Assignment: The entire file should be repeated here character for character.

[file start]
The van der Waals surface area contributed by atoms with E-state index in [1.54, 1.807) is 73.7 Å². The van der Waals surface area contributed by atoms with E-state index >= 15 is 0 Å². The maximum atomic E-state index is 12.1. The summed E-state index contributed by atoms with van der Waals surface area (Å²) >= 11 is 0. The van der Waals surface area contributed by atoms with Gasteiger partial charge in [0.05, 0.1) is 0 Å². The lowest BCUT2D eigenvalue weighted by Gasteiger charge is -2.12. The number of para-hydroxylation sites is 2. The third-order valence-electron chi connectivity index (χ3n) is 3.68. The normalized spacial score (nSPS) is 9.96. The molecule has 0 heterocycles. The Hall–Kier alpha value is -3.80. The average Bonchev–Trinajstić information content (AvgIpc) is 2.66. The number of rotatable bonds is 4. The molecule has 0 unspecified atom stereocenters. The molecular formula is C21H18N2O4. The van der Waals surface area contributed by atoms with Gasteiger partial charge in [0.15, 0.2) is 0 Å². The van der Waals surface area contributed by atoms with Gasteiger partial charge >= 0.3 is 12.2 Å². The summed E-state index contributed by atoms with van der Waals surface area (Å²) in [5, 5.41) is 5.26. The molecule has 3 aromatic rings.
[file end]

The van der Waals surface area contributed by atoms with E-state index in [1.54, 1.807) is 73.7 Å². The van der Waals surface area contributed by atoms with E-state index >= 15 is 0 Å². The maximum atomic E-state index is 12.1. The summed E-state index contributed by atoms with van der Waals surface area (Å²) >= 11 is 0. The van der Waals surface area contributed by atoms with Gasteiger partial charge in [0.05, 0.1) is 0 Å². The lowest BCUT2D eigenvalue weighted by Gasteiger charge is -2.12. The number of para-hydroxylation sites is 2. The third-order valence-electron chi connectivity index (χ3n) is 3.68. The normalized spacial score (nSPS) is 9.96. The molecule has 0 heterocycles. The Hall–Kier alpha value is -3.80. The average Bonchev–Trinajstić information content (AvgIpc) is 2.66. The number of rotatable bonds is 4. The molecule has 0 unspecified atom stereocenters. The molecular formula is C21H18N2O4. The van der Waals surface area contributed by atoms with Gasteiger partial charge in [0.15, 0.2) is 0 Å². The van der Waals surface area contributed by atoms with Gasteiger partial charge >= 0.3 is 12.2 Å². The summed E-state index contributed by atoms with van der Waals surface area (Å²) in [5, 5.41) is 5.26. The molecule has 3 aromatic rings.